Yearly average of rainfall in 7 months - wreaks havoc on farmers

Area reaches yearly average of rainfall in 7 months, wreaks havoc on farmers

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All the water can be dangerous for young poultry Wisner says if their feathers aren't in fully, when they get wet, the birds can get cold and sick and pass away. All the water can be dangerous for young poultry Wisner says if their feathers aren't in fully, when they get wet, the birds can get cold and sick and pass away.
"We've got gullies everywhere on the farm that we don't normally have. We have ponds where there have never been ponds before," said Wade Wisner. "We've got gullies everywhere on the farm that we don't normally have. We have ponds where there have never been ponds before," said Wade Wisner.

By STEPHANIE BEECKEN
6 News Reporter

DANDRIDGE (WATE) - East Tennessee has received more than a year's worth of rain in seven months. In a year, the average is 47.86 inches of rain. Already this year 48.1 inches of rain has fallen.

All this rainfall is wreaking havoc on farmers. Problems for farmers could mean higher costs at the grocery store for consumers.

Wade and Lucy Wisner established Wisner Farms in 2007. They raise and sell all natural, grass fed meats and poultry. But the task of farming has been difficult this year with all the rain.

"It's about two feet deep in there and normally the cows are in there cooling off in their mud bath," said Wisner.

One of the Wisners' barns is flooded and their gravel drive way keeps washing away.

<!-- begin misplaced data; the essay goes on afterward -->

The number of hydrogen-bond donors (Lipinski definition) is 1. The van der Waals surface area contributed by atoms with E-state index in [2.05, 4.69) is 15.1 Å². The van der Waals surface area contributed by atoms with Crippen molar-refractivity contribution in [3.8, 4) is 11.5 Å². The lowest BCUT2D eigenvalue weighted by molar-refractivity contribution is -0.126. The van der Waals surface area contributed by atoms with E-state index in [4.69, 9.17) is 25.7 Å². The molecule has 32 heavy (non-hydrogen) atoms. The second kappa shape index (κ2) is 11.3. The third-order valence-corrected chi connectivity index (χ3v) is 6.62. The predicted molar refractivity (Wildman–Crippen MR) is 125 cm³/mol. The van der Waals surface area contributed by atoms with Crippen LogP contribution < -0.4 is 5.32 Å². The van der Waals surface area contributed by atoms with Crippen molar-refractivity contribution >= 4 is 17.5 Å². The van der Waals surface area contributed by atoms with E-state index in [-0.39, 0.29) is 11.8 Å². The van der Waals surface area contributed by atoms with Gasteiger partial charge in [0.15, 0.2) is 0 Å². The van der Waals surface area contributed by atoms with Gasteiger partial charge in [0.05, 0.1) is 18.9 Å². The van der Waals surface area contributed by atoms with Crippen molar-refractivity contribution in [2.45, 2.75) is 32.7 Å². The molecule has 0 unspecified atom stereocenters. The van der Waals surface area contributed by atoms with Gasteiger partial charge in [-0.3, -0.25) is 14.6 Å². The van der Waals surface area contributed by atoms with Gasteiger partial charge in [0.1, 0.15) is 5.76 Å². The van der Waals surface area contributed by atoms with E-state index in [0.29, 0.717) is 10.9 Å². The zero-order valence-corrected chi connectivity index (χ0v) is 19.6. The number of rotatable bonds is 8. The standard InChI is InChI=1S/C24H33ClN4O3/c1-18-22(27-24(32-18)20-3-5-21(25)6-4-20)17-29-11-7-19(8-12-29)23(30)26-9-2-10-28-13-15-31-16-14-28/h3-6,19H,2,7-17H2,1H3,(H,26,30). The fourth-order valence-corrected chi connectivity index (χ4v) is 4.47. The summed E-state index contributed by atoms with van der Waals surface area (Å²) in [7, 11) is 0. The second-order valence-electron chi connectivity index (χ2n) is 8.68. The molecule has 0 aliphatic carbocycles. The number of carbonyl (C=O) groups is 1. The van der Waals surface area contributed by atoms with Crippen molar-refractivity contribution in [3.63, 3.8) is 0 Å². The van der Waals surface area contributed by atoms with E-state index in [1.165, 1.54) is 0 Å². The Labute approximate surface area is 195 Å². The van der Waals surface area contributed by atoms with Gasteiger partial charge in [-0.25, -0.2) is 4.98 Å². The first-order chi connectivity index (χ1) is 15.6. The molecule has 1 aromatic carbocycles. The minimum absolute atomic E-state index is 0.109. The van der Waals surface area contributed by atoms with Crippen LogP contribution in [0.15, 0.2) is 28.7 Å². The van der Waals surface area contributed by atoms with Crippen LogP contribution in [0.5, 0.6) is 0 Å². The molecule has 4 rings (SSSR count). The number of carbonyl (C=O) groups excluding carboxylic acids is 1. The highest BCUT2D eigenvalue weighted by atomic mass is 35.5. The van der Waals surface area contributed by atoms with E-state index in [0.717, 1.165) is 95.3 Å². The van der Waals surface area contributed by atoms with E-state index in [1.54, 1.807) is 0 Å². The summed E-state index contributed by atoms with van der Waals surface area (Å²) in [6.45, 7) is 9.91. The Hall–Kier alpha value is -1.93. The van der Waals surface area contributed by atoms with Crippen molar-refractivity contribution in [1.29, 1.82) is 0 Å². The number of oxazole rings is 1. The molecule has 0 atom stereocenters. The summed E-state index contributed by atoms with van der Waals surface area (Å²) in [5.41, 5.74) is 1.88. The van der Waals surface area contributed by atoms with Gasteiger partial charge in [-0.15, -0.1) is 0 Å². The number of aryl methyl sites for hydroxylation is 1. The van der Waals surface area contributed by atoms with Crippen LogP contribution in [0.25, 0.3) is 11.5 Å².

"We've got gullies everywhere on the farm that we don't normally have. We have ponds where there have never been ponds before," said Wade Wisner.

While the animals may like the extra ponds Lucy Wisner wishes they weren't there.

"I don't like having a pond over there because there are flies and mosquitos. They are all attracted to water," said Lucy Wisner.

All the water can be dangerous for young poultry, Wisner says. If their feathers aren't in fully, when they get wet, the birds can get cold and sick and pass away.

The rain has also prevented him from moving the animals from field to field for proper feeding and natural fertilization.

The Wisner barn is normally packed with hay but right now the Wisners haven't been able to get more than 24 bails due to the rain.

"The hay is ruined. The hay it's ruined," said Wisner.

The Wisners say if farmers can't get in a second and third crop of hay the price will go up.

"That means the price of beef goes up, the price of pork goes up, the price of everything goes up," said

Despite all the negative effects of the rain, there is a positive. These pastures are flourishing which means the grass fed animals like the cattle are very well fed.

"I've mowed pastures more this year then I have in the past two years so that means the grass is growing, the cows are looking big, the animals are doing well by it," said Wisner.

The Wisners are hoping for moderate weather in the near future.

"Not too hot not go into a drought to have some rain but not to the extent that we have had it," said Lucy Wisner.

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